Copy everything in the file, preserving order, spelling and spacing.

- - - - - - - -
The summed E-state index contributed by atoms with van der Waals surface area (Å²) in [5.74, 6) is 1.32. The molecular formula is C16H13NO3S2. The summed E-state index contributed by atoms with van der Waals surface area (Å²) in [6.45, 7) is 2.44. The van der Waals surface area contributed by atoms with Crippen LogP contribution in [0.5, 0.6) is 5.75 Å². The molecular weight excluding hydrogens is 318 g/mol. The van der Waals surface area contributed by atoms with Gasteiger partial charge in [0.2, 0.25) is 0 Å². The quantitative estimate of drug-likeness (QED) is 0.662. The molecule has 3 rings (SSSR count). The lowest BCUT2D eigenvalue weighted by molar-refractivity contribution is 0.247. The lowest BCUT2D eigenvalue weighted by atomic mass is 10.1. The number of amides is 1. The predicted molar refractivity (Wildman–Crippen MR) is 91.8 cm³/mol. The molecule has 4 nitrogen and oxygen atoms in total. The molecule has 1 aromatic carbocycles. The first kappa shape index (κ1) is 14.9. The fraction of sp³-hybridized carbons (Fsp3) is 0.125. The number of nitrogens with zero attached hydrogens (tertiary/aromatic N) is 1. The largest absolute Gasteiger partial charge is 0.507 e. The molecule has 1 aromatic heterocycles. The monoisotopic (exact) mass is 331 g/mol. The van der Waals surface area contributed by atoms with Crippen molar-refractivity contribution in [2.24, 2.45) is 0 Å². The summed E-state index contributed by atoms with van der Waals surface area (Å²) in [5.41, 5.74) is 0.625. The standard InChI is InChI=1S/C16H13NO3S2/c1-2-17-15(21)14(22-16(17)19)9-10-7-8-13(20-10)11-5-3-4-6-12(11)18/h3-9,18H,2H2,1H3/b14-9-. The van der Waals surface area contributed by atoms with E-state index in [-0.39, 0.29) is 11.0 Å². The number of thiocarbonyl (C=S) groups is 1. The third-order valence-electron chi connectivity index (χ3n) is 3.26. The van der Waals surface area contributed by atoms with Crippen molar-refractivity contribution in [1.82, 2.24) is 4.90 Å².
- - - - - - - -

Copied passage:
The summed E-state index contributed by atoms with van der Waals surface area (Å²) in [5.74, 6) is 1.32. The molecular formula is C16H13NO3S2. The summed E-state index contributed by atoms with van der Waals surface area (Å²) in [6.45, 7) is 2.44. The van der Waals surface area contributed by atoms with Crippen LogP contribution in [0.5, 0.6) is 5.75 Å². The molecular weight excluding hydrogens is 318 g/mol. The van der Waals surface area contributed by atoms with Gasteiger partial charge in [0.2, 0.25) is 0 Å². The quantitative estimate of drug-likeness (QED) is 0.662. The molecule has 3 rings (SSSR count). The lowest BCUT2D eigenvalue weighted by molar-refractivity contribution is 0.247. The lowest BCUT2D eigenvalue weighted by atomic mass is 10.1. The number of amides is 1. The predicted molar refractivity (Wildman–Crippen MR) is 91.8 cm³/mol. The molecule has 4 nitrogen and oxygen atoms in total. The molecule has 1 aromatic carbocycles. The first kappa shape index (κ1) is 14.9. The fraction of sp³-hybridized carbons (Fsp3) is 0.125. The number of nitrogens with zero attached hydrogens (tertiary/aromatic N) is 1. The largest absolute Gasteiger partial charge is 0.507 e. The molecule has 1 aromatic heterocycles. The monoisotopic (exact) mass is 331 g/mol. The van der Waals surface area contributed by atoms with Crippen molar-refractivity contribution in [2.24, 2.45) is 0 Å². The summed E-state index contributed by atoms with van der Waals surface area (Å²) in [5.41, 5.74) is 0.625. The standard InChI is InChI=1S/C16H13NO3S2/c1-2-17-15(21)14(22-16(17)19)9-10-7-8-13(20-10)11-5-3-4-6-12(11)18/h3-9,18H,2H2,1H3/b14-9-. The van der Waals surface area contributed by atoms with E-state index in [-0.39, 0.29) is 11.0 Å². The number of thiocarbonyl (C=S) groups is 1. The third-order valence-electron chi connectivity index (χ3n) is 3.26. The van der Waals surface area contributed by atoms with Crippen molar-refractivity contribution in [1.82, 2.24) is 4.90 Å².